Matt Watson: In my original company or my current company?

Doug Morneau: Either.

Matt Watson: Well, so, VinSolutions, we were all bootstrapped. We never raised any outside capital. We had, you know, our Visas and Master Cards. And a lot of times the founders, executives, we didn't pay ourselves or we paid ourselves late, all those sorts of things. But it was bootstrapped. It was a high-growth company that had no budgets and had no funding, either one. So we were just a little bit of cowboys, making it work. We didn't really know any different. You know, we had no experience at this. We just had a business and were making it work.

Doug Morneau: Good for you. Well, I hear often people say, “Well, I can't do this 'cause I don't have enough money. If I could just raise some money.” And lots of times I circle back and I'll see the same companies in the same spot two or three years later. And the story's the same, they're still looking for VC money. But they haven't advanced. So what advice do you give people that are saying, “Hey, I wanna move forward but money's an issue”?

Matt Watson: You gotta find customers. Or you gotta find people that'll work for sweat equity. You know, at VinSolutions there were many times where it's like, “Hey, payroll is due in three days. We're 50,000 dollars short.” And my main business partner who was the CEO gets the sales team together and say, “Hey, you need to call people up. Make a deal, do whatever you can, tell them if they'll overnight you a check we'll give them the sweetheart deal. Make it happen. We need 50 grand.” And you know what? They would do it. They'd make it happen.

Doug Morneau: I love that. I've never heard anyone be so forward and say that. But I mean, it seems to make sense. Why not sell your product? And if you need to take a thinner margin to make payroll keep the lights on for the longer term picture then just do it.

Matt Watson: Yeah, I mean that was … you know, the bad news for us is we were really growing in 2008 and 2009. So that was right when the economy kinda hit rock bottom there. And that's also when GM and Chrysler went bankrupt, and we were in the automotive space. So it was kind of a bad place to be for raising capital.

Doug Morneau: Well I guess you and I share some of those common war wounds because most of my clients were in the financial market.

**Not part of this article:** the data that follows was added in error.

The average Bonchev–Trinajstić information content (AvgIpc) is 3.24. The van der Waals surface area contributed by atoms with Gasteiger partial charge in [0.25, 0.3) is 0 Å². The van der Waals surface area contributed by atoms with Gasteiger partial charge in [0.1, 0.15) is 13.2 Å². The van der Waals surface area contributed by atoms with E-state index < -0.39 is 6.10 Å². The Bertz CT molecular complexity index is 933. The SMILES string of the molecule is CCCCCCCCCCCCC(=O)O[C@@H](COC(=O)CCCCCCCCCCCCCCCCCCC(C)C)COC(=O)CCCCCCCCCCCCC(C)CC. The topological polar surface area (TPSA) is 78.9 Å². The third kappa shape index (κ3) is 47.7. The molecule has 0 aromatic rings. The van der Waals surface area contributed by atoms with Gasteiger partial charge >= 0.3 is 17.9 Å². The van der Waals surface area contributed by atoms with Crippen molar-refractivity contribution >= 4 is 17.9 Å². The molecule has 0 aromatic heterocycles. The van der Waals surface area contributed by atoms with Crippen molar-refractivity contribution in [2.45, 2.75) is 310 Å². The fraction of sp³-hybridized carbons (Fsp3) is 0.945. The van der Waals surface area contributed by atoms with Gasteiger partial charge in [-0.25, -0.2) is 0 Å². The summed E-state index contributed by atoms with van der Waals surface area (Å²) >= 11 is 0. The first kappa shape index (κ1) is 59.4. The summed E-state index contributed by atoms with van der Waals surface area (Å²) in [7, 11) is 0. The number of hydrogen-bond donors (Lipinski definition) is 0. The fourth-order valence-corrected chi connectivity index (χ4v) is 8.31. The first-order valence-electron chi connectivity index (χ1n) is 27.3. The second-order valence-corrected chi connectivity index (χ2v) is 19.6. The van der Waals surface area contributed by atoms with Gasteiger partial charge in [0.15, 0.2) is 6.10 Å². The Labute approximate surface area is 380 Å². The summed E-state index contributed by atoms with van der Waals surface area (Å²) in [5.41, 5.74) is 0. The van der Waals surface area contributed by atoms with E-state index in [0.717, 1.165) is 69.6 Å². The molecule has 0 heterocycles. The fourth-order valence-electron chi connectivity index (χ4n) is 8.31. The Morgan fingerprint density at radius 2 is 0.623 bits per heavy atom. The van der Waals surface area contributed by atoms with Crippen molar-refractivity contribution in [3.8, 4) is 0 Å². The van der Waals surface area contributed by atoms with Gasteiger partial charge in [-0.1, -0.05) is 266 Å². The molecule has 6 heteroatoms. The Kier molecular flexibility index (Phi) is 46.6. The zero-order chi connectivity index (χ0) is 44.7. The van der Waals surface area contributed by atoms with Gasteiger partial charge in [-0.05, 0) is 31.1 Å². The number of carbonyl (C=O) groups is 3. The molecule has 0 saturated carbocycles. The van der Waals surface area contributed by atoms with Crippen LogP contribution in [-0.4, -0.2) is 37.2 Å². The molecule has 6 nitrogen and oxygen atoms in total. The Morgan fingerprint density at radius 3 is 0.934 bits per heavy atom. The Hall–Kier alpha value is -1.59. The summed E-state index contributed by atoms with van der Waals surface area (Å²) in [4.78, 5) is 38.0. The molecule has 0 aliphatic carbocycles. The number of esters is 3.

Matt Watson: Okay, yeah.

Doug Morneau: So things went a little bit south for them, and we managed to just take a different approach like you did. We just sold more stuff.

Matt Watson: Yeah, and we were … part of our proposition to our customers than was that we were … we could help the car dealers move to do more online marketing and save them money. ‘Cause we combined multiple tools together. Well, before the big crash nobody cared about saving money. They were making more money than they knew what to do with. And they were still spending a crazy amount of money on marketing in magazines and newspapers and TV and all that stuff, more traditional. But then all of a sudden when the market turned down and they were starting to lose money, they were trying to figure out how to save money. And that really, I think, kinda pushed the online advertising to the forefront. And they stopped spending, you know, 25,000 dollars a month for an ad in the newspaper and all that kinda crap.

_ _ _ _ _ _ _ _ _ _ _ _ _ _ _ _ _ _ _ _ _
SHARE THIS EPISODE: – SOCIAL MEDIA CONTENT CREATION TIPS

[just click to tweet]

SOCIAL MEDIA CONTENT CREATION TIPS

Create content for your products and services. Write about it – a lot
Go where your customers are to get their attention
_ _ _ _ _ _ _ _ _ _ _ _ _ _ _ _ _ _ _ _ _

Doug Morneau: Yep. I love that. I mean I spend a lot of time talking to people in that space. And I had a friend that owns a car dealership and I'd say, “Hey, I feel so bad, I drove by your car lot over the weekend. I see you had a full back page in the newspaper. I see the radio station was there. You're serving hot dogs.” “Why didn't you stop by?” I said, “I felt bad 'cause there's no customers on the lot.” You don't wanna come eat one of those hot dogs you paid for after you spend all the money on advertising and no one showed up.

Matt Watson: Yeah, they got the balloons on the car and the bounce house and they're making hot dogs and nobody cares.

Doug Morneau: Aw, that was so funny.

So let's transition a little bit. So looking at your background and bio, it talks about your experience in content marketing and SEO. And obviously, you're a pretty smart guy to be on the coding side. But they don't seem to make sense to me, at least going from coding. What seems to be pretty analytical into content and SEO. So how'd you make that shift and how do you tie that into kind of your daily workload?

Matt Watson: Well, so I think part of the job of a really good developer or executive or CTO of a company is also the product owner. And so I've long felt like it's my job to know what the product does, how it works, what it's supposed to do, right? And part of that is writing about it. That's a key role for somebody at any organization is to be that product owner. And if you're a software company. If you make software, if that's what you do. The CTO, a lot of times, can be the person. So I've always kind of been the product owner. And so that forces me to do a little bit of writing and be a little bit of a cheerleader of the product and how it's supposed to work.

Doug Morneau: That's really cool, yeah. And I totally agree. I mean a lot of times people say, “Hey, my product's so good. People will find me.” But they won't find you if you're not talking about it.

Matt Watson: No. And so this really started for me way back in the VinSolutions days. I would do a little bit of blogging and trying to do some guest posting on industry stuff. And there were three or four keywords I was trying to rank for. I wanted to rank for automotive CRM. That was my big goal. And so I would do different black and white hat SEO sorta stuff trying to improve our rankings. And you know, this was many years ago now. But that was the goal, it was like, “How do I get on the first page of Google for this key phrase?” And I was trying to do different things.

But as an entrepreneur and a small company back then, I was very involved in our online website and marketing presence. We actually didn't do a lot of marketing at VinSolutions, which was interesting. It was all cold calling. That was pretty much our entire sales operation. We didn't even do marketing. It was kinda fascinating.